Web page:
Although the claim that all talk of God is metaphorical may be controversial (on some understandings of the nature of metaphor), it seems clear that metaphors do have an important role in the language of religion. In particular, a number of recent philosophical discussions have drawn attention to the importance of models in theology. The relation between metaphor and model is a matter of debate, but models (when they are spelt out linguistically) seem to comprise metaphors themselves and to sponsor the use of further metaphors. For instance in speaking metaphorically of the brain as 'a computer', we use a model to establish a theory; and this model generates further ways of thinking metaphorically about its subject, as when we speak of the 'programming' of the brain. Thus we may distinguish respectively between theory-constitutive metaphors and metaphorically constituted theory terms (Soskice 1985:101). Analogously we may begin with a model of God as father, or as mother or friend, and use these models to derive further ways of speaking metaphorically of the nature and activity of God.

Soskice elaborates on the parallel between the scientific and theological uses of models, suggesting that the two are more alike than is sometimes supposed. In particular, she suggests that models in religion have an explanatory or cognitive and not merely an affective role. And she suggests that scientific and not merely religious or theological theory is inextricably bound up with the use of models: models constitute the projective capacity of a scientific theory, suggesting new lines of enquiry, as we investigate which of the points of comparison implicit in the model are appropriate and which are not (Soskice 1985:108-15). These reflections suggest that by noting the referential success of scientific models, we can develop a further argument for the idea that religious language is anchored in our empirical experience even though its ontological claims are not reducible to claims about the data of observation. To substantiate such a case, we would need, of course, to give reasons for rejecting other (e.g. positivist and instrumentalist) interpretations of the status of scientific models.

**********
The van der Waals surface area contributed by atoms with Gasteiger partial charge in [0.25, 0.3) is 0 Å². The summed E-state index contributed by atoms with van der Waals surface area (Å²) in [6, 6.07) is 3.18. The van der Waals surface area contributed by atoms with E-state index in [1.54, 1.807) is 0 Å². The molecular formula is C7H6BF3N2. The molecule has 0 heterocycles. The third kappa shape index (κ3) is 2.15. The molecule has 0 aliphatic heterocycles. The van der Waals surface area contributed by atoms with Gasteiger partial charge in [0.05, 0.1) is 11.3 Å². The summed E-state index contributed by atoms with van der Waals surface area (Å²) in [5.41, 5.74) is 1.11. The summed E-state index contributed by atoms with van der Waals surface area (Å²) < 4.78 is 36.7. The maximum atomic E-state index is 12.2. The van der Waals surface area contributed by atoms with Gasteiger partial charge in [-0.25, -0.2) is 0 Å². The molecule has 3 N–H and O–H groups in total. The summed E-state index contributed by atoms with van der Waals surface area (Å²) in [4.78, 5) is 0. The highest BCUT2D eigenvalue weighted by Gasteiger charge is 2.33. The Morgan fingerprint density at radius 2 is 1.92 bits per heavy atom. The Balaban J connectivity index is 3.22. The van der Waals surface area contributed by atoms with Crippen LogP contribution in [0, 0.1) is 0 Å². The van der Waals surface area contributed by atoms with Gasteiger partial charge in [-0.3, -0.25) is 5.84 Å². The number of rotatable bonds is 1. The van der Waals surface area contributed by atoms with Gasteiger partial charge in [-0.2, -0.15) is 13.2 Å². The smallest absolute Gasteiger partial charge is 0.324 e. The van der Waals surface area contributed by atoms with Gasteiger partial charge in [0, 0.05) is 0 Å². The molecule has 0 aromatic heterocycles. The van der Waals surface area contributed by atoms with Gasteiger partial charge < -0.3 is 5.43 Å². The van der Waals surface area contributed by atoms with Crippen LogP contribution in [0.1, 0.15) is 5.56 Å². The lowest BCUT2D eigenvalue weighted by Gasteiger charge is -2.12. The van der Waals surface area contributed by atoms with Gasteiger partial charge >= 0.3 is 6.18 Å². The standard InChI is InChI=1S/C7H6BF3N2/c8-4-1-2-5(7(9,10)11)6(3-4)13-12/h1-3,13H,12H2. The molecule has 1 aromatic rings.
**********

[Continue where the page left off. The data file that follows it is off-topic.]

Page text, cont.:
We have now considered a number of issues relating to the nature of predication in religious uses of language: should our talk of God be understood in metaphorical terms alone, or do some of the things we say of God have a literal significance? If the latter is true, should we suppose that the terms we use of God and of creatures are related analogically, or should we take them to be related univocally (or equivocally)? And does the metaphorical use of language in religion provide a way of anchoring religious claims, by analogy with the ways in which scientific models may be grounded in the empirical data? In these various ways, we may debate the meaning of expressions like '.is good' and '.is wise' when predicaed of God. But what about the term 'God' itself? How does this term function linguistically?